photocredit: Cathay Pacific, Cedric Arnold
Sexism has no place in Muay Thai. There I said it.
In a week rife with protests fuelled by social injustices, primarily the inexcusable murders of Black lives in the United States, our focus was/and continues to be with our Black community members. It is our responsibility as allies.
And then this news broke - the Muay Thai Committee in Thailand is discussing the mandatory use of elbow pads for female fighters. Their reasoning? Too many “good-looking" women are getting cut.
I was speechless. This is yet another rude awakening of the system that we live within. An awakening for many of us privileged to live without daily micro aggressions based upon gender, class, race, sexuality, and/or identity.
I am not here to take away from the momentum of the Black Lives Matter movement, and everyone should support the cause where they can (BLM resources), but all levels of inequality needs to be called out when it happens.
The potential ruling in favour of gendered elbow-pad usage is not for the overall safety of all practitioners, à la the concussive studies in football, but a male-centric view on sporting regulation.
As Nak Muay, we enter into the gym, ring, and each other’s presence with a mutual love for Muay Thai. It is rooted in tradition and respect; the preservation of culture.
I am not saying that the culture is perfect but if we want to see shifts in an equitable direction, we need to treat each other indiscriminately.
When one group is treated differently, we are putting those individuals in danger and at risk. We are establishing a basis to treat them unfairly.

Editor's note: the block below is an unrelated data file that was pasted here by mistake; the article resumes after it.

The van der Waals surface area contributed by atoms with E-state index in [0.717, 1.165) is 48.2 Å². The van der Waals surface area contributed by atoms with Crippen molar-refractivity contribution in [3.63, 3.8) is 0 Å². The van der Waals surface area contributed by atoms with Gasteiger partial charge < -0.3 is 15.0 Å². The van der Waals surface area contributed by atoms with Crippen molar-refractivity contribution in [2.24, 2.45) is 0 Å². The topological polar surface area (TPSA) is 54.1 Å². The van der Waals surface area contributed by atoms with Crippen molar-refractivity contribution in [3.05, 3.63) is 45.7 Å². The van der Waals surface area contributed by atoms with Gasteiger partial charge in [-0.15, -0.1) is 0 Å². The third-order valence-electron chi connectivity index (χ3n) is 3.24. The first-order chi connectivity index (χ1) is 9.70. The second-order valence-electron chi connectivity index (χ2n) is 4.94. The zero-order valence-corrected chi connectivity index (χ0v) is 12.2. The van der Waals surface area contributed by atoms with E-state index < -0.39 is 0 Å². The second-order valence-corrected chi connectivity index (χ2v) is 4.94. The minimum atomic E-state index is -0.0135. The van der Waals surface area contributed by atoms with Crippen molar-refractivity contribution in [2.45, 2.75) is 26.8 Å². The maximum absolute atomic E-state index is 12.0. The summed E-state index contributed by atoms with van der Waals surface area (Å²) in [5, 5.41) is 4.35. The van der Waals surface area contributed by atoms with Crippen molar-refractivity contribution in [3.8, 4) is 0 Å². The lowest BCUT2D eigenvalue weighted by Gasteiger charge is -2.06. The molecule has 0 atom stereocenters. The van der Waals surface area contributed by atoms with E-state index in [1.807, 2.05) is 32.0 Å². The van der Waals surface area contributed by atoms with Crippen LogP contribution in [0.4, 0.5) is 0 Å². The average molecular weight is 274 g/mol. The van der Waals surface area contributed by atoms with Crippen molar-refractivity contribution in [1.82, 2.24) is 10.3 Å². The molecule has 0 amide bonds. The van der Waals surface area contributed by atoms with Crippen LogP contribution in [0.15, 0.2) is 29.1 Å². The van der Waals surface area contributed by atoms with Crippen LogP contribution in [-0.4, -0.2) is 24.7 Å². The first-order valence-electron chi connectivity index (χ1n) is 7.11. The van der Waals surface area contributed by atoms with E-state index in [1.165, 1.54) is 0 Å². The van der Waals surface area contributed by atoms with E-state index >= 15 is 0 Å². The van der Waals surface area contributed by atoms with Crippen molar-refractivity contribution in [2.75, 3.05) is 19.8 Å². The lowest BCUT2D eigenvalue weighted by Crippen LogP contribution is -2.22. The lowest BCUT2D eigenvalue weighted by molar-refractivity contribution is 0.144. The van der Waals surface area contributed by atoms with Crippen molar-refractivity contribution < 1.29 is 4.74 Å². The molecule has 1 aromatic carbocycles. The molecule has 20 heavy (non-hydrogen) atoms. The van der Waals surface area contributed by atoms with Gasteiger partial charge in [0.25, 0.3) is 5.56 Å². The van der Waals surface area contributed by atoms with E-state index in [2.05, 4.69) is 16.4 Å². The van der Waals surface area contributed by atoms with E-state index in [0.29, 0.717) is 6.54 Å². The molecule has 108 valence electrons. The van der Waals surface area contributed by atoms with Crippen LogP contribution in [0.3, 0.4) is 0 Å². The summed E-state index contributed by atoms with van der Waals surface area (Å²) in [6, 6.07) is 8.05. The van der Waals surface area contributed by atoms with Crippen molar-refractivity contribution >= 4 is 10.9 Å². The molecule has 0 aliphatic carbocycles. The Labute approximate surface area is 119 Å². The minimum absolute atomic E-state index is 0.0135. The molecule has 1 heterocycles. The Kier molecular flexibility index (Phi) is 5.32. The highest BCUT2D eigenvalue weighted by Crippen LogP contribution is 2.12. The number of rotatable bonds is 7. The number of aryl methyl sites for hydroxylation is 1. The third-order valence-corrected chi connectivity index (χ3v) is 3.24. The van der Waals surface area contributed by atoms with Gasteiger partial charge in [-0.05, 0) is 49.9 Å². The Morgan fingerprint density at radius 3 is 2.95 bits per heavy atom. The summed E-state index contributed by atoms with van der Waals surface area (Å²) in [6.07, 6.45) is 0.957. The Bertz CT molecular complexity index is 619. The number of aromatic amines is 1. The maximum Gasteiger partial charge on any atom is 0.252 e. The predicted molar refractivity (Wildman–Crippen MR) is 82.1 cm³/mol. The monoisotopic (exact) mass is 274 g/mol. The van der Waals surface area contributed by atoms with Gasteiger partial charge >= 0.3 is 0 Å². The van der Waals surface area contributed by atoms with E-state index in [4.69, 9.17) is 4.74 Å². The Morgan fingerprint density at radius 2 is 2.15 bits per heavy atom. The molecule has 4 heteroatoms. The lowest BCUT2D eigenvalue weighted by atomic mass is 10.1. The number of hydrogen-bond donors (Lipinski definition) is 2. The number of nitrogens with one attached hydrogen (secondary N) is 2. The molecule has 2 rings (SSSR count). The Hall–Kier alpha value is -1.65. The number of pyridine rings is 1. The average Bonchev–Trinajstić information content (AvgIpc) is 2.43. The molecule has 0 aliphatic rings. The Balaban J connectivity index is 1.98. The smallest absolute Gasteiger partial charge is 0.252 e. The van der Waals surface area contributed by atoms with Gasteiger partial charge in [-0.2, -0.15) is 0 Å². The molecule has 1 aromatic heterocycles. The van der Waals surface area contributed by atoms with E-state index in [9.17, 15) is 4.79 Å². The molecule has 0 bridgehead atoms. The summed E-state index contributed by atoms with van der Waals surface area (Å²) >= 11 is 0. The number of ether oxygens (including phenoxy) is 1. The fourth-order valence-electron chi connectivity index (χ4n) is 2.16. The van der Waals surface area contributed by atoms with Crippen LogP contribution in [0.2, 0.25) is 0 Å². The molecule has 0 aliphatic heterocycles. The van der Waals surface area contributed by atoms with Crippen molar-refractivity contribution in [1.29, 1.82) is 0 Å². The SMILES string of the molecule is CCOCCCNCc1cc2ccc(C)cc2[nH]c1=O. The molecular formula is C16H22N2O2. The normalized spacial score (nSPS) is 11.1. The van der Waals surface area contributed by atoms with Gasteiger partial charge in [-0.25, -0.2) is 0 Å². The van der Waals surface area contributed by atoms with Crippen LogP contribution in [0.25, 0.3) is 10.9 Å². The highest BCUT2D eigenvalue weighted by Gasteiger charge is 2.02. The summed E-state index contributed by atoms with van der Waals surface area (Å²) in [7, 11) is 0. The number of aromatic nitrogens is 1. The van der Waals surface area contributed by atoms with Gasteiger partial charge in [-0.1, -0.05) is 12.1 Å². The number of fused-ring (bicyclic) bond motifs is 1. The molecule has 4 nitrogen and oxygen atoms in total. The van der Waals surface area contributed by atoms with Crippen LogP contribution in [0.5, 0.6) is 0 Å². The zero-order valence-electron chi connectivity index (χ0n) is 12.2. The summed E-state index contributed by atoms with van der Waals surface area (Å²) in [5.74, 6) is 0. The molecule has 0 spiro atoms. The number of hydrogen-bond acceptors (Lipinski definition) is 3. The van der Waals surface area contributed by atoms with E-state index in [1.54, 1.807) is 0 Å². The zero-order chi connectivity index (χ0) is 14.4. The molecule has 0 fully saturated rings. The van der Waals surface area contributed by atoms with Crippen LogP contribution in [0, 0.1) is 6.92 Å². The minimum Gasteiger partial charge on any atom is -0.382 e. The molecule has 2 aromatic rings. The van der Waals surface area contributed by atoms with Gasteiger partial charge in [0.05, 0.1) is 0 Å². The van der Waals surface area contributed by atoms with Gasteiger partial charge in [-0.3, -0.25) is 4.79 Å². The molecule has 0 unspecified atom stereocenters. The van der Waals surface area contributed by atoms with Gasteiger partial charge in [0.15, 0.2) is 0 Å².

At Muay Thai Tips, we stand behind and support the everyday Nak Muay. This means that we have a firm “come as you are” policy. But with a small team, all of whom are cis-men and non-Black persons of colour, we can only lend our perspective.
We must do better.
If we say anything that can or will put individuals in harm's way, aside from the usual spinning elbow, please hold us accountable and let us know. If there are resources that are advantageous to understanding gender and race politics, please leave them in the comments.
Our stance on social equality will not waver. If this offends you, please feel free to stop following us and watching our content, as we are building a community of Nak Muay determined on an inclusive present and future.
To those of you building along with us, we give you our deepest appreciation and gratitude. We would be nothing without you.
Khop khun khap.
UPDATE: A big thank you to Muay-Ying for the continual updates and supporting the Muay Thai community at large.
About the writer:
Jonathan Chan-Choong (JCC) is a Toronto-born, BC-based copywriter, poet, and content creator with 8+ years as a Nak Muay. A penchant for lifestyle and editorial content, JCC writes to invite his readers to take a glimpse at the world all around us, if nothing else.